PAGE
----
Risk of ovarian hyperstimulation syndrome: a fresh embryo transfer could make the symptoms worse and therefore it is highly advisable to freeze the embryos to reduce the risk of severe medical complications.

Endometrial problems: some endometrial conditions like thin endometrium, intracavity fibroids, endometrial polyps, unexpected vaginal bleeding may make the doctors decide to freeze the embryos until those problems solved before an eventual embryo transfer.

Need of PGS testing: as the genetic results normally need some days to be ready, it is very common to freeze the embryos until the PGS results are available.

What are your thoughts on the ERA test? Would you say that it is important to have this test?

 The ERA (Endometrial Receptivity Analysis) is a genetic test to check when the best moment to do the embryo transfer is, that is, when the window of implantation is.

This test is recommended after 1 or more failed embryo transfers, especially if the embryos had high quality and will help us in personalizing the embryo transfer so that the next embryo transfer could be done in the moment when the endometrium is receptive.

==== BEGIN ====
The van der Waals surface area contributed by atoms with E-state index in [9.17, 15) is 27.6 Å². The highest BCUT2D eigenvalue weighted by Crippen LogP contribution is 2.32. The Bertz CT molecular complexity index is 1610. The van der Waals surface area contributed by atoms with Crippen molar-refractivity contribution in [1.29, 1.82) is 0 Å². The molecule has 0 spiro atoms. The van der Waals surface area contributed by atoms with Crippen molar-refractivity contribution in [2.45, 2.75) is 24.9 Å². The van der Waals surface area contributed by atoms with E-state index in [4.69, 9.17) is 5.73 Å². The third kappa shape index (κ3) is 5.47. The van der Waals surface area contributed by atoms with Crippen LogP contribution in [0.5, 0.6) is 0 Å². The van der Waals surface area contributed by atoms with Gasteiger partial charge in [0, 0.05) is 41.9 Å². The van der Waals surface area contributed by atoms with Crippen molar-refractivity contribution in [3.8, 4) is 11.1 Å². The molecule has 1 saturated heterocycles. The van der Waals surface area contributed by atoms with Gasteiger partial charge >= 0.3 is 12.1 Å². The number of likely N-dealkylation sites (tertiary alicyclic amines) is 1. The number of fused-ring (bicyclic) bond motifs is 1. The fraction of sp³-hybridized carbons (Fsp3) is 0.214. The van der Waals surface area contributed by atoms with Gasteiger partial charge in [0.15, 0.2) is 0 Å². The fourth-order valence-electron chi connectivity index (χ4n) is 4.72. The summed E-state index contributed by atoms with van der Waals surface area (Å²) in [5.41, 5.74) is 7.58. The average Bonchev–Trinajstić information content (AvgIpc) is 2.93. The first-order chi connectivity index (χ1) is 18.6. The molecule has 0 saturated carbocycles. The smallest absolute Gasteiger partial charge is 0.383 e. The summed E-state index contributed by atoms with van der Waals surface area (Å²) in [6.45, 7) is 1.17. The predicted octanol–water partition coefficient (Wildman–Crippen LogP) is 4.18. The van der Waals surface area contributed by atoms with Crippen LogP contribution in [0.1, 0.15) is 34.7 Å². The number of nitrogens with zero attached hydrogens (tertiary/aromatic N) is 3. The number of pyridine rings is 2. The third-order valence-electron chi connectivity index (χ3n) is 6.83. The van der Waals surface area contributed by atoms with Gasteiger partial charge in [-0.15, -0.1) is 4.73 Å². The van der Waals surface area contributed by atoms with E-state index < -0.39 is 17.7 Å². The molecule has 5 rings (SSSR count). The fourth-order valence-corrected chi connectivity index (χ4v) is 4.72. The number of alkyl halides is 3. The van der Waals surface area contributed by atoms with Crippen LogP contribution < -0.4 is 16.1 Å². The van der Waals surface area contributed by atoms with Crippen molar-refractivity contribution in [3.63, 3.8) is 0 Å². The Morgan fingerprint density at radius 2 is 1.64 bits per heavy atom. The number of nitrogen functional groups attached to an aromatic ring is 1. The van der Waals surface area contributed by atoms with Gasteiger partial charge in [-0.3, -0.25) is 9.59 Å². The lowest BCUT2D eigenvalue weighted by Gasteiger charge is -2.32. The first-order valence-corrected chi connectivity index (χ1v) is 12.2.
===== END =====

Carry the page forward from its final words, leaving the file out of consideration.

Do you think PGS testing is an important test to have following a failed round of IVF?

The importance of PGS testing after a failed cycle of IVF will depend mainly on the woman´s age and the kind of treatment she is undergoing.

In general, if the patient is undergoing an egg donation treatment, it is not very likely that the main cause of a failure of implantation is the embryo´s aneuploidy (alteration of the chromosomes).

In contrast, if the woman is undergoing IVF with her own eggs, especially if she is older than 38 years old, it is highly recommended to do PGS on the embryos to select the healthy ones  (euploid) to be transferred afterwards as it´s known that the older the woman gets, the higher the chance of having a aneuploid embryo is. Those aneuploid embryos do not normally implant but occasionally they may implant and the pregnancy may end in a miscarriage.

In addition, patients with recurrent miscarriages, severe male factor or karyotype alterations are frequently advised to do PGS testing also.

 Is there anything I might have done wrong?

 It is important to follow your doctor´s advice regarding the activities you may have and the medication to take. If you stop the hormonal medication or forget to take it, it could affect the implantation process. Apart from that, it is very unlikely that you might do something wrong that could affect the implantation itself.

Is there anything I can do to make sure I have done as much as possible to make that embryo implant?

It is recommended to follow your doctors advice  as well as trying  to have a healthy and relaxed way of life if possible.

Thank you so much to Clinica Tambre for answering Katharine’s questions. If you have any of your own questions that you need answers to, drop us a line at info@ivfbabble.com